The Tube Amp Warm-Up Time Thread
Oct 20, 2008 at 8:27 PM Thread Starter Post #1 of 41

sunseeker888

100+ Head-Fier
Joined
Jan 8, 2007
Posts
482
Likes
11
First off, let me say that I am a believer in warming up gear before doing serious listening. I do not want people responding if they say it is not necessary. Head-fi is full of people who believe in warming up cd players, DACs, amps, etc and I would like to hear input from them.

On both my speaker amps and headphone amps, I see a significant jump in SQ after its been running for about an hour. It seems as though the circuits hit a peak in performance when all is at a certain temperature. I don't think its a question of capacitors charging, since this takes a mere second or so. (I do not have multiple Farads of capacitance in any of my amplifiers' supplies)

My question is this: For most can-amps, what do you feel is the optimum warm-up time before listening to your favorite album?
 
Oct 20, 2008 at 8:37 PM Post #2 of 41

nor_spoon

Headphoneus Supremus
Joined
Oct 13, 2007
Posts
2,158
Likes
11
I power on my equipment, wait 30 seconds for the tubes, put the headphones of choice on my head, and press play
beerchug.gif
 
Oct 20, 2008 at 9:46 PM Post #4 of 41

NiceCans

Headphoneus Supremus
Joined
Aug 22, 2004
Posts
3,875
Likes
13
Location
paradise on a lake in the sun
Quote:

Originally Posted by sunseeker888 /img/forum/go_quote.gif
My question is this: For most can-amps, what do you feel is the optimum warm-up time before listening to your favorite album?


I have a simple formula:
1- turn on amp
2- get appropriate liquid refreshment
3- go use the bathroom
4- return, sit down, and begin to listen
5- enjoy

k701smile.gif
 
Oct 20, 2008 at 10:28 PM Post #5 of 41

Sherwood

Headphoneus Supremus
Joined
Mar 12, 2007
Posts
4,027
Likes
101
Location
Chisinau, Moldova
I only wait long enough that the DC offset voltage is no longer making sounds in my ears, but I think it takes about 45 minutes for an amp to reach thermal stability, i.e. full performance.

That's why I leave 'em on all the time.
 
Oct 21, 2008 at 1:14 AM Post #7 of 41

Happy Camper

Headphoneus Supremus
Joined
Oct 27, 2006
Posts
9,043
Likes
260
Location
STL area
Tubes are meant to be used. Military and industrial use run 24/7. And the atmosphere they are used in is often much worse than our listening rooms. Audio folk tend to be too protective of their gear.

An example is the TV. People pull tubes from 40-50 year old sets and the dust is major thick. Tubes work fine and we pay crazy prices for rare vintage ones. Aircraft tubes take landings, field radios take the rigors of being tossed around.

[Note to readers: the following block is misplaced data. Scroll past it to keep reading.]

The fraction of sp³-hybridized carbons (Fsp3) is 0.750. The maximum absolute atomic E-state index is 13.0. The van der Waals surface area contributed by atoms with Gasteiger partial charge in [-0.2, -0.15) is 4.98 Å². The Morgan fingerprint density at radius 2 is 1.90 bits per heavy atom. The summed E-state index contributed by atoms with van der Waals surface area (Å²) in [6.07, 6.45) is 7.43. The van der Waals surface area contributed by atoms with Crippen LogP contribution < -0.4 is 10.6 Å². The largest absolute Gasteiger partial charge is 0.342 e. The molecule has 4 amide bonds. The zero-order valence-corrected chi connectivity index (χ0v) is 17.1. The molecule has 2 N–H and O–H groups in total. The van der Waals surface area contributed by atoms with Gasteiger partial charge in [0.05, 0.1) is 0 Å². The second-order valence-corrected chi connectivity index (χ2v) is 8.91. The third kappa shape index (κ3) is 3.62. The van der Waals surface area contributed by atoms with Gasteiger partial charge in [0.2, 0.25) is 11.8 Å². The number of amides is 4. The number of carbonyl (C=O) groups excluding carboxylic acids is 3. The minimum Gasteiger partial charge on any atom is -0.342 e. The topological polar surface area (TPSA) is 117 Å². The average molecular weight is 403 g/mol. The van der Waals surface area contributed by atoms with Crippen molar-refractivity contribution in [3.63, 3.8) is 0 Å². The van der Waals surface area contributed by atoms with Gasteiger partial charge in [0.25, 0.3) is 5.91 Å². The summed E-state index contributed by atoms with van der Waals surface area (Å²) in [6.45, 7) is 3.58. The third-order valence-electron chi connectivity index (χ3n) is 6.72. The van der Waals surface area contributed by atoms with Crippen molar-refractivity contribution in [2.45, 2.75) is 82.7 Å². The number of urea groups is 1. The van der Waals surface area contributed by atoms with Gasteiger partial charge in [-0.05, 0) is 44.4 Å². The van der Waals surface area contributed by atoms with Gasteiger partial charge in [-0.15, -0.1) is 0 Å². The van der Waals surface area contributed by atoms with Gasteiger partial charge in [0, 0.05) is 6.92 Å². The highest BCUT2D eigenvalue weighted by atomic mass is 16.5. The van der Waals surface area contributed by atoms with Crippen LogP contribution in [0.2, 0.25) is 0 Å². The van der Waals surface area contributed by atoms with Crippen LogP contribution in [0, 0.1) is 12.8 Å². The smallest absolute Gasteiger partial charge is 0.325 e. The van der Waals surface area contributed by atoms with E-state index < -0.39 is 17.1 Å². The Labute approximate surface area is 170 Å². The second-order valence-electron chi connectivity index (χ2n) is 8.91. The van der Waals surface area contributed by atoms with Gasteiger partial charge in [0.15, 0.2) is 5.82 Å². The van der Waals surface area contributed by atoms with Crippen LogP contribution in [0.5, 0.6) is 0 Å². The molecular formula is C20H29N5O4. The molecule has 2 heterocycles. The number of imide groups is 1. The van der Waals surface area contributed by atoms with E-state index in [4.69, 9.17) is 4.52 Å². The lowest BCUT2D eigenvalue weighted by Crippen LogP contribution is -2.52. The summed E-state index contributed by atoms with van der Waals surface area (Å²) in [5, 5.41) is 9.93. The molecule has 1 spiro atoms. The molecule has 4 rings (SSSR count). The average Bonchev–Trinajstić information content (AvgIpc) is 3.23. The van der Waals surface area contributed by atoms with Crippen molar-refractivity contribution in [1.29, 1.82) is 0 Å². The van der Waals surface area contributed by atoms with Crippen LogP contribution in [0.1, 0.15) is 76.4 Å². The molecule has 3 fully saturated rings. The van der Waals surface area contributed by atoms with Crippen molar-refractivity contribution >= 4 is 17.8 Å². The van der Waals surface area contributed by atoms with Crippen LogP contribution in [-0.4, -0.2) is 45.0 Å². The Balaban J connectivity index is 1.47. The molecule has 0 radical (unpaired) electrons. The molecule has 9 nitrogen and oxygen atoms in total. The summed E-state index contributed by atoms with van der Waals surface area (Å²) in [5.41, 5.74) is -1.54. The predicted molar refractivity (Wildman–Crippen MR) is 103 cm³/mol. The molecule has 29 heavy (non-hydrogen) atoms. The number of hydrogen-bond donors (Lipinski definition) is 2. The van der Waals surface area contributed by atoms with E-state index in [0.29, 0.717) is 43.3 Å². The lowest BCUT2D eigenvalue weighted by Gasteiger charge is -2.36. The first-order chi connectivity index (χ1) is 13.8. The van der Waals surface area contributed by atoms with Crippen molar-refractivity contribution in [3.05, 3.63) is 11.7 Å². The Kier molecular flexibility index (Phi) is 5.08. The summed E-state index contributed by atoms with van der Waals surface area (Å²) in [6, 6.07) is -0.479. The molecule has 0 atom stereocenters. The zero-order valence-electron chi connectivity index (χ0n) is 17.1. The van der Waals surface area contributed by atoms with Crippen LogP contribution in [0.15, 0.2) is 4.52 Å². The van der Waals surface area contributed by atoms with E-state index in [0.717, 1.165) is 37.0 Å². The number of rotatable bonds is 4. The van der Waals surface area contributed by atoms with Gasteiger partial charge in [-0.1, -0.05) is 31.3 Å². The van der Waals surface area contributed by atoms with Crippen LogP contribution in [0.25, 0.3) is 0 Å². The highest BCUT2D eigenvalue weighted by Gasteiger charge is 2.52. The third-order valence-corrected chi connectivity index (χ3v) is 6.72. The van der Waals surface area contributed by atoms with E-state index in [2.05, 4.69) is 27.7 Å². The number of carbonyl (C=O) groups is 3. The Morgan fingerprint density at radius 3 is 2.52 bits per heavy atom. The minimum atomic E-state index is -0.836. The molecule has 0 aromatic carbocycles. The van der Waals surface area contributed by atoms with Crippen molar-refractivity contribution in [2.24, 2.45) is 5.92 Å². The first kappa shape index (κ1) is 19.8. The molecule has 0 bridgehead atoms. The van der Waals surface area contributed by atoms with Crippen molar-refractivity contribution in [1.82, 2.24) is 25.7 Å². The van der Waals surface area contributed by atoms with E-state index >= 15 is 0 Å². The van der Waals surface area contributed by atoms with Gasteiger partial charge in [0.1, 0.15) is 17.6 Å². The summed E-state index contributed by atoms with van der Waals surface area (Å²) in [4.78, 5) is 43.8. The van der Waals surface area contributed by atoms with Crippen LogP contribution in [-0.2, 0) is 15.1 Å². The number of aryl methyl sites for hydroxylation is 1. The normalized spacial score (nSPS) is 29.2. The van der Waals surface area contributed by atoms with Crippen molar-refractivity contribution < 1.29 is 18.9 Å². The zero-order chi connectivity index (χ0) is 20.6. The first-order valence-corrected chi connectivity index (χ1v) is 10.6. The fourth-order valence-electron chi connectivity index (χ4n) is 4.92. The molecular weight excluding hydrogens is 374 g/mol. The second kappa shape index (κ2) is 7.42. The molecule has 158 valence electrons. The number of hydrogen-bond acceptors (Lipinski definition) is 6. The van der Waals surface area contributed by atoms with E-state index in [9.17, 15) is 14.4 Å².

I turn my amp on when I get home and let it run with hps through dinner and listen til bed. On weekends, it comes on Friday after work and stays on til Sunday night. If you do run your amp, always have a pr of hps plugged in or a resistor plug. Something to load the circuit.
 
Oct 21, 2008 at 1:18 AM Post #8 of 41

n_maher

Resistorous Conflagorous
Joined
Nov 20, 2004
Posts
8,405
Likes
31
It really depends on the amp really and the tubes that it uses. The little Millett I use at work takes a minute or so, if I'm running big tubes in the Menace at home (like 6528s) it can take a half hour or more for the tube to reach its operating temp and stop making *ping* noises as the metal inside continues to expand.
 
Oct 21, 2008 at 1:19 AM Post #9 of 41

sunseeker888

100+ Head-Fier
Joined
Jan 8, 2007
Posts
482
Likes
11
I'm a certifed old-TV tube puller. Some are dusty but test new.

I let my tubes run, just not 24/7 always. Like my digital stuff. I have no problem leaving the tube amps on for days at a time, but only if I'll be around.
 
Oct 21, 2008 at 1:31 AM Post #10 of 41

wavoman

Headphoneus Supremus
Joined
Jan 19, 2008
Posts
1,873
Likes
43
Happy Camper's advice is time-tested. All old-timers follow the same drill with tube gear: turn it on Friday after work, and keep it on until you go to bed Sunday.

(This assumes of course that you do most of your listening on the weekend).

You will find this advice all over the web.
 
Oct 21, 2008 at 4:08 AM Post #11 of 41

Sherwood

Headphoneus Supremus
Joined
Mar 12, 2007
Posts
4,027
Likes
101
Location
Chisinau, Moldova
I frequently run tubes for months. If they burn out, they burn out.

I've little problem replacing tubes. My most expensive Ax7 cost $30. If I sink a few hundred dollars into one I might preserve it, but as it stands now I like them warmed up and waiting for me.








like my women.
 
Oct 21, 2008 at 5:46 AM Post #14 of 41

Uncle Erik

Uncle Exotic
Joined
Mar 18, 2006
Posts
22,597
Likes
502
I turn amps on 10-15 minutes before I listen and turn them off when I'm done.

Tubes are easily replaced. Caps, resistors and transformers are not so easily replaced. They don't last forever.

When you open up old radios, the tubes are frequently still good. Open caps are what usually puts a set in the garage. The resistors are never within tolerance, either. It's the heat that does that. Heat also melts the enamel on transformer windings.

That's why I let my gear cool off between listens.
 

Users who are viewing this thread

Top